Speaking about the Japanese market, we currently have three big competitors within Tokyo. Tracing back their history, one of them was one of our employees first, then established a company, and the other two are our subcontractors. There are also competitors in Hokkaido, which are also our subcontractors. They have learned our technologies and taken them into their production, and they’re trying to compete with us by having less profit per product. Therefore, we don’t want to reveal or share our technologies with other companies. However, for balustrade, handrail, or stainless products, we need to subcontract other companies. Furthermore, we have nine factories throughout Japan, but if we are out of capacity, we need to ask others to help us. To secure stable production, we keep collaborating or partnering with other companies. In terms of designing, we have a partnering company in Vietnam, and a subsidiary in Shanghai since there’s a great amount of demand in this field.

When it comes to the overseas market, we have a factory and offices in the U.S., Singapore, Malaysia and Shanghai. If you ask which market we’re most focused on, we’ve moved our focus to the U.S. This is because, although it is already a large market, we are handicapped by the fact that there are competitors making similar products and we do not have the market share. In countries with low labour costs, there is a tendency to use a lot of inexpensive concrete, and so we are currently trying to establish a footprint in Malaysia and Singapore. In that sense, in Malaysia and Singapore, we’re currently trying to establish our footprint. In the future, when there is a rise in the labour cost, and a demand for factory-made stairs, we could be ready to provide them and be the frontrunner in the market, hopefully taking a big share of it.

Considering that overseas, the construction materials for stairs are not considered as commodities, so it is important to procure and use the material locally, in order to station ourselves closer to where the demand is. By adding the experience we have acquired in Japan, for example, for disaster prevention, we could provide value-added products to them.

For approaching the existing markets, we’re currently working with an M&A which is ideal so we can retain our technologies within our company. Regarding new emerging markets, we are interested in working together and cooperating with existing companies, although there’s a risk with our technologies being shared.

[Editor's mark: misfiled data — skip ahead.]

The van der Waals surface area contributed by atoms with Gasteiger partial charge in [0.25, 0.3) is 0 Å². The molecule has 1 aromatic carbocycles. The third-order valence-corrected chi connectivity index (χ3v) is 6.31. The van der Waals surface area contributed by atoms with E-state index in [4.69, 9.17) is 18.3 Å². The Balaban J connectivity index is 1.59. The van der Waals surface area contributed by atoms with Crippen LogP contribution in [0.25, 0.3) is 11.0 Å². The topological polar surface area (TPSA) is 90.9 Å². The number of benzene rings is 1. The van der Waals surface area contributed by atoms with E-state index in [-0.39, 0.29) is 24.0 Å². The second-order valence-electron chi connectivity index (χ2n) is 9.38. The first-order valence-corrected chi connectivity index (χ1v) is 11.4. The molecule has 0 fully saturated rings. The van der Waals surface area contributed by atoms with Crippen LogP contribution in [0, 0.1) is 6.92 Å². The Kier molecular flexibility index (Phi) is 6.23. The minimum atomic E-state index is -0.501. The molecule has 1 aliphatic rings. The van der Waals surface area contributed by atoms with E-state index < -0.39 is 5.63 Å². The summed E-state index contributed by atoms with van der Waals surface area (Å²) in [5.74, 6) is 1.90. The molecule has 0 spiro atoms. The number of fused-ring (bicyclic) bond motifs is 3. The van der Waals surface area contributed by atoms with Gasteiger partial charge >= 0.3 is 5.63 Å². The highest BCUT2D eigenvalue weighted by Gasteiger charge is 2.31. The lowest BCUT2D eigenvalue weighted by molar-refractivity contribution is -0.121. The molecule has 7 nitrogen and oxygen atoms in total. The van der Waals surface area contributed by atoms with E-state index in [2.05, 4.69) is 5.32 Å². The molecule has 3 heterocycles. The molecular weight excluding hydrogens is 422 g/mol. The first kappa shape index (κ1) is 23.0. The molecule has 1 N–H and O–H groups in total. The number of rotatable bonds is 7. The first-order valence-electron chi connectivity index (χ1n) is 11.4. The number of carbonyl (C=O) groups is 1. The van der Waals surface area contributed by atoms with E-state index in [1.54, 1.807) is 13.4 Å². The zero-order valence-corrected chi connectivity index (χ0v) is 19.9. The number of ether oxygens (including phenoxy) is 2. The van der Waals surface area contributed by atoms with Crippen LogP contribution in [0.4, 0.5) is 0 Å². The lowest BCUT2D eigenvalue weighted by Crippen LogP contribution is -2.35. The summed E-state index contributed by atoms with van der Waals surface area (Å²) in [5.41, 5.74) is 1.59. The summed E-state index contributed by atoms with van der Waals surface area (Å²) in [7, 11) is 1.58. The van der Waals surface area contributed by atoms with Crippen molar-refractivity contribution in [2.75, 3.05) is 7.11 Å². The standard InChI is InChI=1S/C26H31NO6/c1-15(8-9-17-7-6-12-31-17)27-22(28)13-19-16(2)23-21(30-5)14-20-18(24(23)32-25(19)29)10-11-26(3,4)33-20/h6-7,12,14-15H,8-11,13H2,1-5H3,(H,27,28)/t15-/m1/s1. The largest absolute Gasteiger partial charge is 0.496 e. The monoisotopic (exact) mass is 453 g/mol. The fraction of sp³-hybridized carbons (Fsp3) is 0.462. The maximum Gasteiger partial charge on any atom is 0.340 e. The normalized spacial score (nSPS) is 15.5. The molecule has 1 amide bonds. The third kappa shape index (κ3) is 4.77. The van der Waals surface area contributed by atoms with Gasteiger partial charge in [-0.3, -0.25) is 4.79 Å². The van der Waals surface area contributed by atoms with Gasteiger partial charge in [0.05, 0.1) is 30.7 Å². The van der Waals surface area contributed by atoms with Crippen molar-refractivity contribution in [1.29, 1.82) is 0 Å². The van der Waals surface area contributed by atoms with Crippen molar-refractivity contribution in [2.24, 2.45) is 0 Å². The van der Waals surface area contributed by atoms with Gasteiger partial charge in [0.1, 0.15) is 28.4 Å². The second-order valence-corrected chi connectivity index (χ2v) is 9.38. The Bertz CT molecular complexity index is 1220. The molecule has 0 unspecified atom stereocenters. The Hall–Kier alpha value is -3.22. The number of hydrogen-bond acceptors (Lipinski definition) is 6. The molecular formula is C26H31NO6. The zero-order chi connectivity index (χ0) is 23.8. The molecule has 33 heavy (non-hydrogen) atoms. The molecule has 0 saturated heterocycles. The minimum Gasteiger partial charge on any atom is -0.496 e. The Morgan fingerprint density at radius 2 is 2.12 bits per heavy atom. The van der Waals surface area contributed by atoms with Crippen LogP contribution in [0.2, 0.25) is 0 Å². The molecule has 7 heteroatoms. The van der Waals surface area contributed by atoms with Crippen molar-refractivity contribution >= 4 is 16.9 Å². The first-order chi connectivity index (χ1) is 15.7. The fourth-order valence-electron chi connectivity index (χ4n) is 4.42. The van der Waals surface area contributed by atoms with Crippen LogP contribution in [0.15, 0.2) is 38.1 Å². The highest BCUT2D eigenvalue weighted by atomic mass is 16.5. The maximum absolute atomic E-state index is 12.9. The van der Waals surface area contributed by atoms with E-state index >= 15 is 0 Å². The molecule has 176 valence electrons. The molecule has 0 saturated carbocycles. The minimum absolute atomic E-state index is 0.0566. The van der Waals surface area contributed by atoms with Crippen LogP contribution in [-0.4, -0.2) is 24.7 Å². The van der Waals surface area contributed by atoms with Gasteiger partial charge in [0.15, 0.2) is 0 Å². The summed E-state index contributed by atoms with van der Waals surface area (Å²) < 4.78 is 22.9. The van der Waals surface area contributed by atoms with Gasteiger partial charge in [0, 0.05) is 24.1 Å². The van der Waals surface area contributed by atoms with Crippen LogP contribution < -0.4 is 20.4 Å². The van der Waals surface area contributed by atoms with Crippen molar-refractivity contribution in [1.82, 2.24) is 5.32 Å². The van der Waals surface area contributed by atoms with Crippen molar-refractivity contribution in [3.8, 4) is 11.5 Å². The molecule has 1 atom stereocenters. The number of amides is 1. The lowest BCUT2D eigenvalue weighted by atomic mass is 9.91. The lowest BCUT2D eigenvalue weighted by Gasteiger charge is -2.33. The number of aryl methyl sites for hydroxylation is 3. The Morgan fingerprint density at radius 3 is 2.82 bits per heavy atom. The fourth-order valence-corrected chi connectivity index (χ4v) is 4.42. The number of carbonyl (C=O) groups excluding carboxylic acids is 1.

There are three things we consider for new partners: first, it’s important to know what their management and CEO’s philosophy is; rather than being more liberal, we prefer to be more conservative and stable. Secondly, it is important for them to understand the strengths of our company’s product. Thirdly, we’re interested in the type of clients they have and their relationship with them. For example, if they have major connections with big companies, it would be a great asset for us to work together with them. Those would be the things we’d investigate when we’re looking for new partners.


We’ve seen you’ve done many big projects; the Olympic Stadium in Beijing and the Mori Tower, among others. Is there one particular project you are most proud of?

All of them. I can't name just one. Right now, we are in the process of making a company history and reflecting on our 70-year history, there have been three major milestones. The first was that our founder had a connection with a general contractor and was able to enter the market, entering a joint venture with seven companies, thanks in part to our friendship with Heisei. The second was the Cauldron for the 1964 Olympics, which many companies turned down because of the short construction period. The third milestone was the demolition project of the "Mitsubishi No. 9 Building", which many companies also turned down due to the short construction period. Our founder combined the idea of a staircase to be built in the factory - the technology of a staircase cauldron to be assembled in the factory, and then bring it to the site for implementation. By developing this technology before construction, we were able to enter the Japanese construction boom in skyscrapers and gain a large market share.

I have two targets. First, by utilizing our knowledge, to develop a new product line-up and penetrate new markets. The second, is to reinforce our overseas sales and surpass what we currently have in the Japanese market, which is currently 16 billion and 10% turnover rate.